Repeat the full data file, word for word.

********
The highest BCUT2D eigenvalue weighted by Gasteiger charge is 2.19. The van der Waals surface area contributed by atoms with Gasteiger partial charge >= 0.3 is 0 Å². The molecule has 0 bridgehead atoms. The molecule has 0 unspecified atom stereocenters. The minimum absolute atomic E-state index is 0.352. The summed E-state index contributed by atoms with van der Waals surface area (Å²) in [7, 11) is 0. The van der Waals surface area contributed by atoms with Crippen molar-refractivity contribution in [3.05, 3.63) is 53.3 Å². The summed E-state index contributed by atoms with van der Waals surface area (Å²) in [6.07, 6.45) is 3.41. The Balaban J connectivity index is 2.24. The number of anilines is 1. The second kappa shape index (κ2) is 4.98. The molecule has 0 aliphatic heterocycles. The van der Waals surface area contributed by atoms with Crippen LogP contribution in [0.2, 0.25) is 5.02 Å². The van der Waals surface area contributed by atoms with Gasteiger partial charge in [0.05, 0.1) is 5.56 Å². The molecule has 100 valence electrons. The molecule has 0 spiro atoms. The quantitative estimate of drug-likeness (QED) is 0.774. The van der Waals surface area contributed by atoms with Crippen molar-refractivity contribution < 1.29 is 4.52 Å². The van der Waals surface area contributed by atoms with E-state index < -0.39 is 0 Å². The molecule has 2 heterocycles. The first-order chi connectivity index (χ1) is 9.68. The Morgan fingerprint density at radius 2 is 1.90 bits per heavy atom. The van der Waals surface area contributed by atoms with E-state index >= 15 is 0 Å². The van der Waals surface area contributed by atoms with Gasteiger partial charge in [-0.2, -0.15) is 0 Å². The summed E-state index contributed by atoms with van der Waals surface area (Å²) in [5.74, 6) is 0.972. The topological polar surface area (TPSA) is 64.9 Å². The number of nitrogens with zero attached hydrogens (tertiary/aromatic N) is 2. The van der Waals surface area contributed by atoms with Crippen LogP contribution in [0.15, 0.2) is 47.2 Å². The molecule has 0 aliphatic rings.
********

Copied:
The highest BCUT2D eigenvalue weighted by Gasteiger charge is 2.19. The van der Waals surface area contributed by atoms with Gasteiger partial charge >= 0.3 is 0 Å². The molecule has 0 bridgehead atoms. The molecule has 0 unspecified atom stereocenters. The minimum absolute atomic E-state index is 0.352. The summed E-state index contributed by atoms with van der Waals surface area (Å²) in [7, 11) is 0. The van der Waals surface area contributed by atoms with Crippen molar-refractivity contribution in [3.05, 3.63) is 53.3 Å². The summed E-state index contributed by atoms with van der Waals surface area (Å²) in [6.07, 6.45) is 3.41. The Balaban J connectivity index is 2.24. The number of anilines is 1. The second kappa shape index (κ2) is 4.98. The molecule has 0 aliphatic heterocycles. The van der Waals surface area contributed by atoms with Crippen LogP contribution in [0.2, 0.25) is 5.02 Å². The van der Waals surface area contributed by atoms with Gasteiger partial charge in [0.05, 0.1) is 5.56 Å². The molecule has 100 valence electrons. The molecule has 0 spiro atoms. The quantitative estimate of drug-likeness (QED) is 0.774. The van der Waals surface area contributed by atoms with Crippen molar-refractivity contribution < 1.29 is 4.52 Å². The van der Waals surface area contributed by atoms with E-state index < -0.39 is 0 Å². The molecule has 2 heterocycles. The first-order chi connectivity index (χ1) is 9.68. The Morgan fingerprint density at radius 2 is 1.90 bits per heavy atom. The van der Waals surface area contributed by atoms with E-state index >= 15 is 0 Å². The van der Waals surface area contributed by atoms with Gasteiger partial charge in [-0.2, -0.15) is 0 Å². The summed E-state index contributed by atoms with van der Waals surface area (Å²) in [5.74, 6) is 0.972. The topological polar surface area (TPSA) is 64.9 Å². The number of nitrogens with zero attached hydrogens (tertiary/aromatic N) is 2. The van der Waals surface area contributed by atoms with Crippen LogP contribution in [0.15, 0.2) is 47.2 Å². The molecule has 0 aliphatic rings.